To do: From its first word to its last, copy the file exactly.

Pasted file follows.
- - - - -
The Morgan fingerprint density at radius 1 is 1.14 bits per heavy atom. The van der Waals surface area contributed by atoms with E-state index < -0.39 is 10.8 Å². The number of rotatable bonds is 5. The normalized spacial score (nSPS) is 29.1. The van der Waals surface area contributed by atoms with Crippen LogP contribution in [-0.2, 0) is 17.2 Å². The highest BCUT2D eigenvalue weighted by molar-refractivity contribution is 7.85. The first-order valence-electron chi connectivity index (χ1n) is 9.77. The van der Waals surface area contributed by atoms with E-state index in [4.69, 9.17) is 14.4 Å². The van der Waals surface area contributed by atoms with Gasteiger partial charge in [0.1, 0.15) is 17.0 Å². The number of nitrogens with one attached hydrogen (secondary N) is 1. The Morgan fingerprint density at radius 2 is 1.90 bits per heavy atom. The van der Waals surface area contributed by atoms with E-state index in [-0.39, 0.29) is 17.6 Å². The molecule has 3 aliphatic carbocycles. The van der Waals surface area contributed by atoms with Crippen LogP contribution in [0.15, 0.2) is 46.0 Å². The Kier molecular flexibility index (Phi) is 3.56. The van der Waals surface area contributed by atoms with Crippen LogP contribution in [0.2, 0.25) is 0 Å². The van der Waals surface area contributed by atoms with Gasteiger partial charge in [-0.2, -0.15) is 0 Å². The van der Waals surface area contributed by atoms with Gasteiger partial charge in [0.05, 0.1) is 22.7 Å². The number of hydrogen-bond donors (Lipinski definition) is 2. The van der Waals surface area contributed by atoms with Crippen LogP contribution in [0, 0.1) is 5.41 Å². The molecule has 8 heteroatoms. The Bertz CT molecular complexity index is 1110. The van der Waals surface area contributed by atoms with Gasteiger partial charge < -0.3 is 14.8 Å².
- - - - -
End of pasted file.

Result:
The Morgan fingerprint density at radius 1 is 1.14 bits per heavy atom. The van der Waals surface area contributed by atoms with E-state index < -0.39 is 10.8 Å². The number of rotatable bonds is 5. The normalized spacial score (nSPS) is 29.1. The van der Waals surface area contributed by atoms with Crippen LogP contribution in [-0.2, 0) is 17.2 Å². The highest BCUT2D eigenvalue weighted by molar-refractivity contribution is 7.85. The first-order valence-electron chi connectivity index (χ1n) is 9.77. The van der Waals surface area contributed by atoms with E-state index in [4.69, 9.17) is 14.4 Å². The van der Waals surface area contributed by atoms with Gasteiger partial charge in [0.1, 0.15) is 17.0 Å². The number of nitrogens with one attached hydrogen (secondary N) is 1. The Morgan fingerprint density at radius 2 is 1.90 bits per heavy atom. The van der Waals surface area contributed by atoms with E-state index in [-0.39, 0.29) is 17.6 Å². The molecule has 3 aliphatic carbocycles. The van der Waals surface area contributed by atoms with Crippen LogP contribution in [0.15, 0.2) is 46.0 Å². The Kier molecular flexibility index (Phi) is 3.56. The van der Waals surface area contributed by atoms with Crippen LogP contribution in [0.2, 0.25) is 0 Å². The van der Waals surface area contributed by atoms with Gasteiger partial charge in [-0.2, -0.15) is 0 Å². The van der Waals surface area contributed by atoms with Gasteiger partial charge in [0.05, 0.1) is 22.7 Å². The number of hydrogen-bond donors (Lipinski definition) is 2. The van der Waals surface area contributed by atoms with Crippen LogP contribution in [0, 0.1) is 5.41 Å². The molecule has 8 heteroatoms. The Bertz CT molecular complexity index is 1110. The van der Waals surface area contributed by atoms with Gasteiger partial charge < -0.3 is 14.8 Å².